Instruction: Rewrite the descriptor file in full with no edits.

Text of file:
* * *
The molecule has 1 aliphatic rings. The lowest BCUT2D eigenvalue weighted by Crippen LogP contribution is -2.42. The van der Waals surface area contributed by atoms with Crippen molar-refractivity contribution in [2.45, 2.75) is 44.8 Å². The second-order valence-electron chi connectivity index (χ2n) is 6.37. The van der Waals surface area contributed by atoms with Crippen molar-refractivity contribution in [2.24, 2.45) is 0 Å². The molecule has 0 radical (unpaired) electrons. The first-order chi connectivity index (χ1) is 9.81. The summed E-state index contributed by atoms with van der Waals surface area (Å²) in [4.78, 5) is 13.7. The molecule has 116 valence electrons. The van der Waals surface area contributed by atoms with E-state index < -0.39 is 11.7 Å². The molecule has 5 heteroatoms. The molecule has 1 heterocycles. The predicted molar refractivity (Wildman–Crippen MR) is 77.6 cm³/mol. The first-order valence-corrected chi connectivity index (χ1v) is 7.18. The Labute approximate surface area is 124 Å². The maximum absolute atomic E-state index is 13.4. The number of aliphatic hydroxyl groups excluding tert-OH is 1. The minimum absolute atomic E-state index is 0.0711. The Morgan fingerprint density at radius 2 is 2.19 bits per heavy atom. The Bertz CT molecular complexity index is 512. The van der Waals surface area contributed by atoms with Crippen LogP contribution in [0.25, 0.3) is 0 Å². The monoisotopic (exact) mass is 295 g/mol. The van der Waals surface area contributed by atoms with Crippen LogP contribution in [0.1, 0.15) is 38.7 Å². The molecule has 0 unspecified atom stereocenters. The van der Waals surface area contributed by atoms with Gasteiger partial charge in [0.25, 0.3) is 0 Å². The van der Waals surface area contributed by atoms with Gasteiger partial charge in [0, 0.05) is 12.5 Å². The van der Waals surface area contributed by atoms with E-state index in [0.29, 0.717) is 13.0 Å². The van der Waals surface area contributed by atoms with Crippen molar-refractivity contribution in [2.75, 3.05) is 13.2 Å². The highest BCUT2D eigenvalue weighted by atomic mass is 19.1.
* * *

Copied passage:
The molecule has 1 aliphatic rings. The lowest BCUT2D eigenvalue weighted by Crippen LogP contribution is -2.42. The van der Waals surface area contributed by atoms with Crippen molar-refractivity contribution in [2.45, 2.75) is 44.8 Å². The second-order valence-electron chi connectivity index (χ2n) is 6.37. The van der Waals surface area contributed by atoms with Crippen molar-refractivity contribution in [2.24, 2.45) is 0 Å². The molecule has 0 radical (unpaired) electrons. The first-order chi connectivity index (χ1) is 9.81. The summed E-state index contributed by atoms with van der Waals surface area (Å²) in [4.78, 5) is 13.7. The molecule has 116 valence electrons. The van der Waals surface area contributed by atoms with E-state index < -0.39 is 11.7 Å². The molecule has 5 heteroatoms. The molecule has 1 heterocycles. The predicted molar refractivity (Wildman–Crippen MR) is 77.6 cm³/mol. The first-order valence-corrected chi connectivity index (χ1v) is 7.18. The Labute approximate surface area is 124 Å². The maximum absolute atomic E-state index is 13.4. The number of aliphatic hydroxyl groups excluding tert-OH is 1. The minimum absolute atomic E-state index is 0.0711. The Morgan fingerprint density at radius 2 is 2.19 bits per heavy atom. The Bertz CT molecular complexity index is 512. The van der Waals surface area contributed by atoms with Crippen LogP contribution in [0.25, 0.3) is 0 Å². The monoisotopic (exact) mass is 295 g/mol. The van der Waals surface area contributed by atoms with Crippen LogP contribution in [0.1, 0.15) is 38.7 Å². The molecule has 0 unspecified atom stereocenters. The van der Waals surface area contributed by atoms with Gasteiger partial charge in [0.25, 0.3) is 0 Å². The van der Waals surface area contributed by atoms with Gasteiger partial charge in [0, 0.05) is 12.5 Å². The van der Waals surface area contributed by atoms with E-state index in [0.29, 0.717) is 13.0 Å². The van der Waals surface area contributed by atoms with Crippen molar-refractivity contribution in [2.75, 3.05) is 13.2 Å². The highest BCUT2D eigenvalue weighted by atomic mass is 19.1.